Film review: War Machine (2017)

The war in Afghanistan is a tragic version of the film Groundhog Day, where the same cycle of events gets played out over and over again with no discernible progress. We now have president Trump faced with the prospect of deciding whether to send in more troops and a new commander to break the stalemate, which is the same situation president Barack Obama faced in 2009 when he was newly elected.
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Film review: Lion (2016)

I was quite disappointed with this highly acclaimed film, based on a true story, that was nominated for six Academy Awards (though it did not win any) including for best film and for best supporting actors for Dev Patel and Nicole Kidman.

The first half of it is about a five-year old boy Saroo in India who lives in a remote town with his mother, older brother Guddu whom Saroo idolizes, and sister Shekila. His family is extremely poor and his mother works as a laborer gathering rocks in the heat of the day. Guddu and Saroo engage in petty thievery to buy food for the family and help out their mother. But one day while he and Guddu are out on another such mission, Saroo gets separated from his brother and, after falling asleep on a train, ends up in Kolkatta, a teeming city over a thousand miles away. After wandering the streets fending for himself and fending off people who seem friendly initially but have darker motives, he ends up in an orphanage with a large number of other street children. A kindly official, after failing to locate his mother, arranges for him to be adopted by an Australian couple (mother played by Kidman) living in Tasmania.
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Film review: Hidden Figures (2016)

I tend not to watch films that deal with major historical atrocities such as slavery, the genocide of Native Americans, the Holocaust, the Civil Rights struggle, and the like because my anger at the unbelievable and pointless cruelty on display tends to obscure my appreciation of the film as a whole. This film tells the story of the important but largely unknown role that women, and black women in particular, played in the early days of the NASA space program and sure enough, I got furious, but the film was able to overcome my resistance.
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Portrayals of minorities in films and the media

Richard Gere stars in a new film that has just been released called Norman: The Moderate Rise and Tragic Fall of a New York Fixer, about a Jewish ‘fixer’ or dealmaker in New York. He happens to do an expensive favor for an obscure Israeli politician who later becomes prime minister of that country and this suddenly makes Norman a highly sought-after influence peddler. Jeffrey Salkin writes that he cringed many times while watching the film and explains why.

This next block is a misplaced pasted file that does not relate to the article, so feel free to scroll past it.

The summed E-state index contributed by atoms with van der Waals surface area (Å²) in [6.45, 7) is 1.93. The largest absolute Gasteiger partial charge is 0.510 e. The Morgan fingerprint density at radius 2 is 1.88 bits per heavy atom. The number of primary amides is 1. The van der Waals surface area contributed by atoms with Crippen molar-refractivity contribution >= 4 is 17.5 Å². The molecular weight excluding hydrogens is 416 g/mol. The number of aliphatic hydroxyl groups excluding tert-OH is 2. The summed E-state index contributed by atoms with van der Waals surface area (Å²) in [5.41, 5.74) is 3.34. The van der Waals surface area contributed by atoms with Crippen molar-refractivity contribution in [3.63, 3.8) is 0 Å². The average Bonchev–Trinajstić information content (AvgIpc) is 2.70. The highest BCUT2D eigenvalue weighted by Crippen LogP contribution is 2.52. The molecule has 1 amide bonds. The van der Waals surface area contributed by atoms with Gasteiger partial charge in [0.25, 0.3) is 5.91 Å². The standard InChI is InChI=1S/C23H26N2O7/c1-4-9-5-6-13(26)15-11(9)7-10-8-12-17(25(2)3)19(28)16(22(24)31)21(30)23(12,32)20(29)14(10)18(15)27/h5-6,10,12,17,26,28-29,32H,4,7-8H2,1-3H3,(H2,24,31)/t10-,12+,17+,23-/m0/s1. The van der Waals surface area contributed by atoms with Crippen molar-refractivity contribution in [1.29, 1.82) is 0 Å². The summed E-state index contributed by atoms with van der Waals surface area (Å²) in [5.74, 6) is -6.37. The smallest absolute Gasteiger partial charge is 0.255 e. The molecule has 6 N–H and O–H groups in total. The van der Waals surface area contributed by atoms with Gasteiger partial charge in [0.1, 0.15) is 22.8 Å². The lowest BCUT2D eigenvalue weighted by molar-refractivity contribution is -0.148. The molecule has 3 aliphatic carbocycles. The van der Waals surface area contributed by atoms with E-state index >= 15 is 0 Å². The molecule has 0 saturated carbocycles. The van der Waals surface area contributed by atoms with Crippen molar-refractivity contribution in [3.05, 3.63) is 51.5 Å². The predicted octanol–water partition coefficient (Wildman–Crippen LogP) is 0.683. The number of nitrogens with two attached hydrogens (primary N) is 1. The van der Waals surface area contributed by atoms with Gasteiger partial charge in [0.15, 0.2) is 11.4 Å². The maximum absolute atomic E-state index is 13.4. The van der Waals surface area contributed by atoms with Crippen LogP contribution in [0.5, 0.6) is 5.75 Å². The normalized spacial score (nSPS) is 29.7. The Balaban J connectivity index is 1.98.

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Film review: Risk (2017)

On Friday I saw the new film Risk produced and directed by award-winning documentarian Laura Poitras, who won the Academy Award for Citizenfour, the film about Edward Snowden and his leaks. The focus this time is Julian Assange and WikiLeaks and unlike the earlier one, the narrative structure of this film is, to say the least, a bit confused. But that is not due to the lack of skill of Poitras but due to the fact that after she started filming it, the story went off in many directions and she too became part of it.
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Film review: National Bird (2016)

[Note: You can stream the film for free until May 15.]

The documentary National Bird directed by Sonia Kennebeck and released by Independent Lens looks at the US drone warfare program from the point of view of three former US Air Force (Heather, Daniel, and Lisa) whose jobs were to identify targets seen in the drone videos, and from the survivors of the infamous attack on February 21, 2010 on a convoy carrying a group of families that resulted in the deaths of 23 people, all civilians, and caused serious injuries to many others. All three of them have since left the Air Force. They all suffer from guilt at what they were part of, with Heather being suicidal and diagnosed with PTSD. Daniel is under threat of charges under the draconian Espionage Act and all three fear that the government will take severe action against them as it has with other whistleblowers.
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How nature documentaries try to get you interested

Nature documentaries are not easy to make, involving patiently watching for hours, days, and weeks on end in very difficult conditions to get the footage they need. But they cannot simply show the footage. To get people to watch, they need to create some kind of story arc with animal characters and protagonists who seem to play roles within it that the audience can identify with.
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